With so much reliance on technology and communication happening through digital channels, it should come as no surprise that the interpersonal skills of entire workforces are deteriorating. Imagine being at a large conference with several of your employees when suddenly the president of your biggest client walks over and starts talking shop. Can you trust your employees to hold a professional conversation and represent your company? According to a survey of Fortune 500 CEOs, 75% of long-term job success depends on people skills and only 25% depends on technical knowledge. Implementing soft skills training for your employees results in career success for them, and business success for you.
Starting with fundamentals can provide strong building blocks for a successful soft skills training program. Body language is an area that is often studied by science but that businesses tend to put on the back burner. Many employees don’t realize their bad habits or negative body movements until they are consciously looked for. It’s the same for workplace language. Using filler words such as “um” or constantly starting sentences with “so” can happen when one is nervous in an important client meeting, but recognizing such patterns that make employees seem less professional is the key to correcting them.
While these topics are covered in many tip-filled articles, it takes more than a five-minute read to change decades-old actions. Training for these areas is best accomplished by role playing and creating various scenarios to see how employees react. Bear in mind that, knowing they are being watched, they will attempt to be extra professional, but that’s ok. Going through the actions and then discussing each part of the interaction is the important part. Identifying areas that they did well will reinforce positive actions, while pointing out what could have gone better will be a reminder for the future.
Many draw a line between face-to-face communication and digital correspondences when addressing soft skills, but that is a grave mistake. With over 120 billion business emails sent per day, it’s important to implement soft skills training that does not ignore the digital realm. Have you ever read an all-caps email (with or without exclamation points) and imagined the sender to be angry? Do simple grammatical errors and forgotten attachments make you confident in the sender’s professionalism?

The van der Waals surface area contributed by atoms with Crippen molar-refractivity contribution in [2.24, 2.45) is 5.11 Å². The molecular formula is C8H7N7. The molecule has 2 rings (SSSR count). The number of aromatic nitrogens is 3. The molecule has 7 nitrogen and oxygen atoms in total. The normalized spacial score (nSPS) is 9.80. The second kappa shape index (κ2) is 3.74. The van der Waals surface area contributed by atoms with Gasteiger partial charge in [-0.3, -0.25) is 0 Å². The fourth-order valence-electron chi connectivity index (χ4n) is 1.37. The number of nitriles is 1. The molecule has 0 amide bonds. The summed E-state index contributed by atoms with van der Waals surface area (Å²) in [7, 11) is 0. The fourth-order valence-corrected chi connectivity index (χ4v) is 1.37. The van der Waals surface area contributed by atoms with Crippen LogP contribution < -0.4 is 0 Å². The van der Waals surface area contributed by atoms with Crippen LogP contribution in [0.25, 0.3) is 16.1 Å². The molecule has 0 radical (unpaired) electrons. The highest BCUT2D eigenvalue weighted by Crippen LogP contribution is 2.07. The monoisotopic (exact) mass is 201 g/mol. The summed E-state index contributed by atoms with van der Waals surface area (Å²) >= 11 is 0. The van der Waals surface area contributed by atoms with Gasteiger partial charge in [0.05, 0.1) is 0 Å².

When it comes to digital communication, there is a wealth of records to refer to. When possible, ask an employee to produce a selection of sent emails they feel were perfectly professional and others where they recognize room for improvement. Analyzing these correspondences provides practical, real-world examples that are the most effective tools to train with. The digital workplace has an etiquette that’s all its own, and training must address it appropriately.
Building confidence plays a key role in improving soft skills. Most of the time, a lack of confidence stems from a lack of knowledge on a certain topic. When a customer expects your employee to know the answer to a question and they don’t, all the best verbal and nonverbal training can go out the window. Being put on the spot is difficult, but employees who take ownership of their roles and interactions are the most confident ones. That has a positive effect on every other soft skill, and ultimately produces a better customer experience.
Instilling a sense of ownership takes time and is not just a simple check list of what to do or not to do. It’s a process that begins with every new project and requires the understanding of the unique factors that surround it. Employees should think about the “why” or “why not” behind each task and practice explaining the reasons behind each action. Not only can this anticipate client questions or concerns before meetings and calls, it places the employee in a confident position to assure customers that they will quickly find them a resolution to anything left unanswered on the phone.
Whether or not the majority of an organization’s roles require a large amount of interaction, teamwork is still an essential part of soft skills training. The focus should not just be on training a specific team to work together on one project, but to teach transferrable skills that can make one a productive coworker regardless of what team they’re on. That entails understanding one’s role and responsibilities within team dynamics, realizing which specific tasks are reliant on multiple teammates, and keeping the overall project objectives in mind. When possible, taking the time to administer effective employee surveys before, during, and after team projects can provide a tremendous amount of insight and direction. After all, building a great team environment translates to the better achievement of business goals.
While practice makes perfect, practicing bad habits will only reduce the effectiveness and professionalism of an employee and adversely impact the client and customer experience. Recognizing negative patterns, knowing the necessary corrective action, and implementing a productive soft skills training program takes time and expertise. For those unable to dedicate the resources to such a project, partnering with experts in soft skills and other training programs is the most effective solution.